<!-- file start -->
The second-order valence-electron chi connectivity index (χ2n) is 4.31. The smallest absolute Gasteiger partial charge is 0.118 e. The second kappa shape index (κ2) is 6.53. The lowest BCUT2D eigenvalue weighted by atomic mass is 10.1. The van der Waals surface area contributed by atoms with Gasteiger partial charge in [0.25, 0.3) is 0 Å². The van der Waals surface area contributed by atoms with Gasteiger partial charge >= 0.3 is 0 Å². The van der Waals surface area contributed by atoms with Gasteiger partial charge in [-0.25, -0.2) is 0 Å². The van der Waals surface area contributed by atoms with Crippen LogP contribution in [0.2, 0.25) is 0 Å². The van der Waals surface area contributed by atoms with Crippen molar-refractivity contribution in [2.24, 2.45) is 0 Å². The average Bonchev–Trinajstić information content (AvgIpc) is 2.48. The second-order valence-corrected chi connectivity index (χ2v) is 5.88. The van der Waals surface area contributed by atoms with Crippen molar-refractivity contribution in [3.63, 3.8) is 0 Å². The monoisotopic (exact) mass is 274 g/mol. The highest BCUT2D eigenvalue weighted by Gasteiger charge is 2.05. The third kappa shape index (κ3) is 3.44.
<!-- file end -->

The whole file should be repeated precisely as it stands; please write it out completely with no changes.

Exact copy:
The second-order valence-electron chi connectivity index (χ2n) is 4.31. The smallest absolute Gasteiger partial charge is 0.118 e. The second kappa shape index (κ2) is 6.53. The lowest BCUT2D eigenvalue weighted by atomic mass is 10.1. The van der Waals surface area contributed by atoms with Gasteiger partial charge in [0.25, 0.3) is 0 Å². The van der Waals surface area contributed by atoms with Gasteiger partial charge >= 0.3 is 0 Å². The van der Waals surface area contributed by atoms with Gasteiger partial charge in [-0.25, -0.2) is 0 Å². The van der Waals surface area contributed by atoms with Crippen LogP contribution in [0.2, 0.25) is 0 Å². The van der Waals surface area contributed by atoms with Crippen molar-refractivity contribution in [2.24, 2.45) is 0 Å². The average Bonchev–Trinajstić information content (AvgIpc) is 2.48. The second-order valence-corrected chi connectivity index (χ2v) is 5.88. The van der Waals surface area contributed by atoms with Crippen molar-refractivity contribution in [3.63, 3.8) is 0 Å². The monoisotopic (exact) mass is 274 g/mol. The highest BCUT2D eigenvalue weighted by Gasteiger charge is 2.05. The third kappa shape index (κ3) is 3.44.